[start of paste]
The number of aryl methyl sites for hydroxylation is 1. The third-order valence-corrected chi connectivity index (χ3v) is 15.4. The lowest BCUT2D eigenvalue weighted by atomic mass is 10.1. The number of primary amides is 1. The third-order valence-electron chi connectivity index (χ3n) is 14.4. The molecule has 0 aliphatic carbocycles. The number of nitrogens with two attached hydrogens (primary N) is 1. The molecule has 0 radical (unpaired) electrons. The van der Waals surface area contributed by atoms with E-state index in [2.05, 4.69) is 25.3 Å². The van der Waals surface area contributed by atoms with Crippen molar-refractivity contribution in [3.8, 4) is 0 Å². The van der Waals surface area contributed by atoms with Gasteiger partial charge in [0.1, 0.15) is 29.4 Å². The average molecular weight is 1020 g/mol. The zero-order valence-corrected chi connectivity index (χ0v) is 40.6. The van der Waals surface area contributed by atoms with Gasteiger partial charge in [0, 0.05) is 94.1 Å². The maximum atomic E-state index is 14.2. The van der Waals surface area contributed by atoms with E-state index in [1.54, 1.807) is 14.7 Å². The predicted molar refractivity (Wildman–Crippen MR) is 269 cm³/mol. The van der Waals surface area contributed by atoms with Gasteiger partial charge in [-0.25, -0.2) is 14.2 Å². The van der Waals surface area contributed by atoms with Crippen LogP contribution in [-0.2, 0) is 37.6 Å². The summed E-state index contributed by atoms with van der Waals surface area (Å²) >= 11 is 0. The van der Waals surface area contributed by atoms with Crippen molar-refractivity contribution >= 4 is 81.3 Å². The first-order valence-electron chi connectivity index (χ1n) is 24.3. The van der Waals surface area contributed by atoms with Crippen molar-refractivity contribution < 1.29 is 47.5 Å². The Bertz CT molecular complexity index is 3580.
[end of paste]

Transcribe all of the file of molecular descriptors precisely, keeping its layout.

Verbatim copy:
The number of aryl methyl sites for hydroxylation is 1. The third-order valence-corrected chi connectivity index (χ3v) is 15.4. The lowest BCUT2D eigenvalue weighted by atomic mass is 10.1. The number of primary amides is 1. The third-order valence-electron chi connectivity index (χ3n) is 14.4. The molecule has 0 aliphatic carbocycles. The number of nitrogens with two attached hydrogens (primary N) is 1. The molecule has 0 radical (unpaired) electrons. The van der Waals surface area contributed by atoms with E-state index in [2.05, 4.69) is 25.3 Å². The van der Waals surface area contributed by atoms with Crippen molar-refractivity contribution in [3.8, 4) is 0 Å². The van der Waals surface area contributed by atoms with Gasteiger partial charge in [0.1, 0.15) is 29.4 Å². The average molecular weight is 1020 g/mol. The zero-order valence-corrected chi connectivity index (χ0v) is 40.6. The van der Waals surface area contributed by atoms with Gasteiger partial charge in [0, 0.05) is 94.1 Å². The maximum atomic E-state index is 14.2. The van der Waals surface area contributed by atoms with E-state index in [1.54, 1.807) is 14.7 Å². The predicted molar refractivity (Wildman–Crippen MR) is 269 cm³/mol. The van der Waals surface area contributed by atoms with Gasteiger partial charge in [-0.25, -0.2) is 14.2 Å². The van der Waals surface area contributed by atoms with Crippen LogP contribution in [-0.2, 0) is 37.6 Å². The summed E-state index contributed by atoms with van der Waals surface area (Å²) >= 11 is 0. The van der Waals surface area contributed by atoms with Crippen molar-refractivity contribution >= 4 is 81.3 Å². The first-order valence-electron chi connectivity index (χ1n) is 24.3. The van der Waals surface area contributed by atoms with Crippen molar-refractivity contribution < 1.29 is 47.5 Å². The Bertz CT molecular complexity index is 3580.